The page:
by Rebecca Merrett

Government ICT investment processes make it hard to innovate: Glenn Archer

Jul 12, 20132 mins
GovernmentInnovationIT Management

Exhaustive government ICT investment processes are making it time-consuming and difficult for government agencies to innovate, says the Australian government’s CIO, Glenn Archer.

Speaking at a CEDA event today in Sydney, Archer said although current ICT investment processes are important, they are slowing innovation across departments.

“What we have got essentially is quite a significant set of processes that surround getting approval to proceed with major investments and that involves both a lot of effort by individuals in agencies and can involve a lot of time. So [for] a large-scale [investment], a two pass review process will take at least a year,” he said.

“We recognise that it could slow [innovation] down. If agencies want to embark on some innovation then they may find that by the time they have actually ticked all the boxes, technology has passed them by. And we don’t want that to happen.”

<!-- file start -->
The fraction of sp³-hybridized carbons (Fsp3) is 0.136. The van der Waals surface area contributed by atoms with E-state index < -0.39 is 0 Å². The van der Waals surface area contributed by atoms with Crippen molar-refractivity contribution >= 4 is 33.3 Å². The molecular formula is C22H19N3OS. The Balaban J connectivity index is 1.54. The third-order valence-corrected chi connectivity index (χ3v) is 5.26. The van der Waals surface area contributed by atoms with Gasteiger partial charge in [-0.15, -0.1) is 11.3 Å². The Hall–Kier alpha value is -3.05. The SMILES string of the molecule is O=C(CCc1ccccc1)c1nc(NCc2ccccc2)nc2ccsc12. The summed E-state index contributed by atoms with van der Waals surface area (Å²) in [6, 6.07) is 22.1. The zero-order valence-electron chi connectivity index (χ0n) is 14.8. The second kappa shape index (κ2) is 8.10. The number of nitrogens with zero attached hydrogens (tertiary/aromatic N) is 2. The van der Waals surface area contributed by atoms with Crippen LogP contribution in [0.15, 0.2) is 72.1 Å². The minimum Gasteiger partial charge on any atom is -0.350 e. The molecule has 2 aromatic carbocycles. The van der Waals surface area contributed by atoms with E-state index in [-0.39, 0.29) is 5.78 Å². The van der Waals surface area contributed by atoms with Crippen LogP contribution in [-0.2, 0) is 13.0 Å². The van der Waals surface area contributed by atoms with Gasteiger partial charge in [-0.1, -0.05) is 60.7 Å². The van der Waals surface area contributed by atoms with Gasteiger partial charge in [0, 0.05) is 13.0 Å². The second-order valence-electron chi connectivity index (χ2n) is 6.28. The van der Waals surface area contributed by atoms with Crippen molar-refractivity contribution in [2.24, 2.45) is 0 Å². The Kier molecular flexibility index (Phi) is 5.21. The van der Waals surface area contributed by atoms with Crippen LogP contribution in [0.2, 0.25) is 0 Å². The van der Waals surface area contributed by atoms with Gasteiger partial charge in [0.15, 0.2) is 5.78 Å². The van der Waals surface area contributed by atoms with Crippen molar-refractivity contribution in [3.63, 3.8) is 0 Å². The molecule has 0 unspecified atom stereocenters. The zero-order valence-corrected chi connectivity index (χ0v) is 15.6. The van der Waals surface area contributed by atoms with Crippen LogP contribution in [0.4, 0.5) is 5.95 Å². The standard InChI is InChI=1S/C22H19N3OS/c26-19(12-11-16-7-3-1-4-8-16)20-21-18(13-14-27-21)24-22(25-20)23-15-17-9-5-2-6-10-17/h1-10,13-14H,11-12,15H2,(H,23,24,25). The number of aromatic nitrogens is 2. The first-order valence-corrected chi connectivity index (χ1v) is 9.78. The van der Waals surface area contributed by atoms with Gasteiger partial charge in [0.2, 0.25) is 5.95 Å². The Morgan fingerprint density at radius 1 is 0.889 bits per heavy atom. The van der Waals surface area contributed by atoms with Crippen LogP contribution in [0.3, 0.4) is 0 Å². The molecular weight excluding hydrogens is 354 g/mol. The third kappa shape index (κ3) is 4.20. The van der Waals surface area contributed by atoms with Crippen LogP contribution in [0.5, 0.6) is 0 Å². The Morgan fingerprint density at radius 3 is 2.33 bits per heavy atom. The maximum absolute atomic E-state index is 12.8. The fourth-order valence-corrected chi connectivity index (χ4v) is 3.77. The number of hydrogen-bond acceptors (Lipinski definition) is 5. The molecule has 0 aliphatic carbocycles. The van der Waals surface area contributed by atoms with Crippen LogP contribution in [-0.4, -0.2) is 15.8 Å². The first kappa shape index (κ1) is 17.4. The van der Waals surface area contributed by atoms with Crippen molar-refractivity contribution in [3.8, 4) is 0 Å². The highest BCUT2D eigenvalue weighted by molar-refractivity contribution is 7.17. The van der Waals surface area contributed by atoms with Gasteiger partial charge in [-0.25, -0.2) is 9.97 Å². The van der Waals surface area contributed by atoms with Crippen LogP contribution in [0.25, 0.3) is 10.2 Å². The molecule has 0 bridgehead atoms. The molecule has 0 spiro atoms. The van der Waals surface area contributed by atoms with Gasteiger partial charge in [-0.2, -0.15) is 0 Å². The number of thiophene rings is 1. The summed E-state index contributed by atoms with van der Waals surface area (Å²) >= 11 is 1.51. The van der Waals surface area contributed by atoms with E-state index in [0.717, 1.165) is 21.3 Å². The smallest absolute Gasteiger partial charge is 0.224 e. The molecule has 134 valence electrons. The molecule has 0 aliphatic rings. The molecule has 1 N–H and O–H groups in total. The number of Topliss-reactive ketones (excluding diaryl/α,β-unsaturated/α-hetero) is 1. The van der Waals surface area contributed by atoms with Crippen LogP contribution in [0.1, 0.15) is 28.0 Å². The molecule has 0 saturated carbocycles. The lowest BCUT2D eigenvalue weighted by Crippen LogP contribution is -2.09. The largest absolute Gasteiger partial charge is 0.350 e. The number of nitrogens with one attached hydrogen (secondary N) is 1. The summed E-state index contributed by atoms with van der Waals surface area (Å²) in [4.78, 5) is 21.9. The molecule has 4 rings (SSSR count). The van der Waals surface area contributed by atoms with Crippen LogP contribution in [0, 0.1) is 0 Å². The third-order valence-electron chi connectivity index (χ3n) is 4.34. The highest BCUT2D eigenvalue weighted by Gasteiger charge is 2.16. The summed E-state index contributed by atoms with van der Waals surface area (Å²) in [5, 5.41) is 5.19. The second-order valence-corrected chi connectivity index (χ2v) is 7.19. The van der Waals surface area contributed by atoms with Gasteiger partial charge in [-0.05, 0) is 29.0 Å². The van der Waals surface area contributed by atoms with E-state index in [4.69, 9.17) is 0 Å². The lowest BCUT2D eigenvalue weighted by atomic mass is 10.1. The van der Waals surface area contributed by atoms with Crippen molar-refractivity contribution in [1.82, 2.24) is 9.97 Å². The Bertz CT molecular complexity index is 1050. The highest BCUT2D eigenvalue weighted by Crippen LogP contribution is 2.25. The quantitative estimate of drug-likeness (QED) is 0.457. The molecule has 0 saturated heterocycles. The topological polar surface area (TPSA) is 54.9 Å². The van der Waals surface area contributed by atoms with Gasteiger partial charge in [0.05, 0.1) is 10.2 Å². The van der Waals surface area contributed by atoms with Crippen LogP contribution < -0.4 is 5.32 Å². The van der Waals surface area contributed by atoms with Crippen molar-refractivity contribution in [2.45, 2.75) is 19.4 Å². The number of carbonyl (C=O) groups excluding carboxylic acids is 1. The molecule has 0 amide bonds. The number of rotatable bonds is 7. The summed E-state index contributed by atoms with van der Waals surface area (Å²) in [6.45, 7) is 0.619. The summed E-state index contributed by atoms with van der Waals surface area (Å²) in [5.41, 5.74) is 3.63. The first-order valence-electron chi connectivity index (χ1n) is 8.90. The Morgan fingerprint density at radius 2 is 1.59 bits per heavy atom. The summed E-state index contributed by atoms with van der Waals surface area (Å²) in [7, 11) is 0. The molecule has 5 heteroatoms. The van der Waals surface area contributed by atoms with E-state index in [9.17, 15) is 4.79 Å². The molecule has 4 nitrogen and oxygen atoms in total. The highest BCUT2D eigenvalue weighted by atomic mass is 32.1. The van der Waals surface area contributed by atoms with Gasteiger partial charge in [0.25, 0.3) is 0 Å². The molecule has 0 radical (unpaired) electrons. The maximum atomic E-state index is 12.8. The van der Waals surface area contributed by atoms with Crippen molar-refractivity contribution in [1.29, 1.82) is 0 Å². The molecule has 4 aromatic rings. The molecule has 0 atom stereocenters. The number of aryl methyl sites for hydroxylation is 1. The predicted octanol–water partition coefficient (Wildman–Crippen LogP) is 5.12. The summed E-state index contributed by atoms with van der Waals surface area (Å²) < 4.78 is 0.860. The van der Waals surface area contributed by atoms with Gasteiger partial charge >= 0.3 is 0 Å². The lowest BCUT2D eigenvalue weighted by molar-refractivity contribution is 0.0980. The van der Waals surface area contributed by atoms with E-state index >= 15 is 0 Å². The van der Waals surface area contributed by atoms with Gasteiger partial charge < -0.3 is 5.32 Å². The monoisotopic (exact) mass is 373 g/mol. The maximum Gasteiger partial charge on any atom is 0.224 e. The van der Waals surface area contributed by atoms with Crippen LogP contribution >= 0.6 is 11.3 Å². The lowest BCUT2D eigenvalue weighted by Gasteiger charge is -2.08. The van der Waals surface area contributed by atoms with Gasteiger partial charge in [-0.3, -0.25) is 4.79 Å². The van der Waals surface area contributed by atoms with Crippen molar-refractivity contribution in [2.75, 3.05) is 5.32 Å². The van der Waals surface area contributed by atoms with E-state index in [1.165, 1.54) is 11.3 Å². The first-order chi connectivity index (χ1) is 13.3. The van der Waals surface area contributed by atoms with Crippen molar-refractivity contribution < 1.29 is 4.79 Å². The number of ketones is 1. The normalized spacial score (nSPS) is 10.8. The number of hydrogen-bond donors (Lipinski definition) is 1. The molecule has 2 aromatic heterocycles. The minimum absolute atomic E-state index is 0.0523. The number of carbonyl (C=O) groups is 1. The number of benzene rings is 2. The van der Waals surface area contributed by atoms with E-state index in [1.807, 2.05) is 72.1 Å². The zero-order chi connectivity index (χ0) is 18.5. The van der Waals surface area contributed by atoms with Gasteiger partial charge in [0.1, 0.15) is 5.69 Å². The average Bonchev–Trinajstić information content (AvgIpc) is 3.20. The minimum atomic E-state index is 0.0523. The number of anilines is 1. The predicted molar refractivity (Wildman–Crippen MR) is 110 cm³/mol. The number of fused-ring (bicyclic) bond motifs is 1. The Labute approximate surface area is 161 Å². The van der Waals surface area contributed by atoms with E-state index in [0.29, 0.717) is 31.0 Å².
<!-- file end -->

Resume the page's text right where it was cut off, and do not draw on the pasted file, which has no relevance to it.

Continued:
Under a two pass review process, business cases are reviewed for the approval of projects that are high-risk in terms of technical complexity, workforce or schedule, and have an ICT cost of $10 million or more as part of a $30 million total project cost.

Archer said as the two pass review is a government imposed process and a decision of cabinet, it wouldn’t be simple for him look at changing it to speed up project approvals.

“If something is urgent we have a way of speeding it up for individual cases, but in general they have to go through the processes for large scale investments. That’s probably not such a bad thing,” he said.

He said there are no plans at the moment to make the approval process easier and faster. However, Archer plans to review the ICT investment principles to see if they “are up to scratch” and will start that in the next couple of months.

He will also continue to put in place guidance and support initiatives for government agencies when it comes to big data strategies and mobile frameworks.

“Where we see that the market place is changing quite quickly we will look to put in place guidance or support for them or to even recognise their efforts if they are doing it independently.”

Last month, the Australian Government Information Management Office (AGIMO) released the draft of its big data strategy which will combine government data with publicly available data.